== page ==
. . . Obviously, “4,600" is 1,140 less than the 5,740 estimate number that the Times didn’t even mention in its article, and “4,000" is 1,740 less.

The Times reporting also removes context from the photo that San Juan Mayor Carmen Yulin Cruz tweeted of herself wearing a hat with the number 4,645.

This is an example why we are holding "Where Do You get Your News" forums, the next, our second, this Friday Evening June 1st.  Come join in the discussion.

Monday, May 28, 2018

Destroying The English Commons- Isn’t This Exactly The Wrong Response To An Economic Squeezing?

New York Times front page: To `Tighten' your `belt' in England you sell 17 Liverpool parks to developers and your sold off library is refashioned into a “glass-fronted luxury home.”
Today the New York Times leads off with story on its front page about “belt-tightening” in England telling us about a sorry state of affairs where the English Commons has to be plundered and sold off to . . . . We are told that 17 parks are being sold to developers by the Liverpool local government, that a walk though Prescott in Northwest England shows that the local swimming pool has been eliminated with the razing of the community center, that the local museum is history, and that old library building “has been sold and refashioned into a glass-fronted luxury home.”  (See: Britain’s Big Squeeze– In Britain, Austerity Is Changing Everything– After eight years of budget cutting, Britain is looking less like the rest of Europe and more like the United States, with a shrinking welfare state and spreading poverty.  By Peter S. Goodman, May 28, 2018.)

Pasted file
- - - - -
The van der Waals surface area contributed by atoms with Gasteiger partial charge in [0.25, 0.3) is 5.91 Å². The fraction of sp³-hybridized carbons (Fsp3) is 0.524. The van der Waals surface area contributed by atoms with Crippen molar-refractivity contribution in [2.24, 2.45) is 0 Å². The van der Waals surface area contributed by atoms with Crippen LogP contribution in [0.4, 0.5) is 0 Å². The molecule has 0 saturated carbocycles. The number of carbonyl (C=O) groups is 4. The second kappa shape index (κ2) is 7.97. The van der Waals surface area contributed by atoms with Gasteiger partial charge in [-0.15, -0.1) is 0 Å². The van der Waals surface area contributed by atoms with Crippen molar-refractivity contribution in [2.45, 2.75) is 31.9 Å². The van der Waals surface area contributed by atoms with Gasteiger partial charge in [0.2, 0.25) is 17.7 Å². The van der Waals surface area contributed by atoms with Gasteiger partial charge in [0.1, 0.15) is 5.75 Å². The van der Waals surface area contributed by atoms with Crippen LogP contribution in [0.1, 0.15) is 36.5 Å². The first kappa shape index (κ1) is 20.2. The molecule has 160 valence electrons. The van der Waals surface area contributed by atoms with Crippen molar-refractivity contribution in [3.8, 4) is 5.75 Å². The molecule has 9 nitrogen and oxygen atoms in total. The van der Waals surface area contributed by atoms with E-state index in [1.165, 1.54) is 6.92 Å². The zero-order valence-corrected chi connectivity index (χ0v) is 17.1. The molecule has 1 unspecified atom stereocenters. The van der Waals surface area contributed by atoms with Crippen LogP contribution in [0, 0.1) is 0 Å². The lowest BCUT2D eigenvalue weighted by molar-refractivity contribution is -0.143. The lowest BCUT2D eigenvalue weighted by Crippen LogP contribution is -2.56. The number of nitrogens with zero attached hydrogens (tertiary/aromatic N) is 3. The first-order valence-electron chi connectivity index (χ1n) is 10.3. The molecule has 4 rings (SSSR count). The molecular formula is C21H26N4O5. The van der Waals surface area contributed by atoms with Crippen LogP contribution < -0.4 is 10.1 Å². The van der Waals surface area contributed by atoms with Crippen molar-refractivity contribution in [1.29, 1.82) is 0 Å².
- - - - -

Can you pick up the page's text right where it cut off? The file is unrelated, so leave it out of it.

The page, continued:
Yes, we often think of England when we think of the concept of a shared public commons, and this is what reportedly is happening to libraries there.

Destroying the commons with a privatized sell-off to the wealthy is exactly the wrong response to economic squeezing and austerity.  Aren’t such times exactly when people ought to pool and share their resources to stretch them farther?  In fact, in England and the United States, a collective approach to mobilizing for the common good was precisely what helped our countries recover and get moving after the great depression of the 1930s.

A go-it-alone division of resources can accentuate the waste.  The Times article briefly notes that the wealthy in England are still quite wealthy and exceedingly well-off.  The Times does not note that, in these times of the country’s supposed austerity, about $45 million dollars or more was just spent on a royal wedding, almost all of that amount footed by the English tax-paying public, not the wealthy royal family.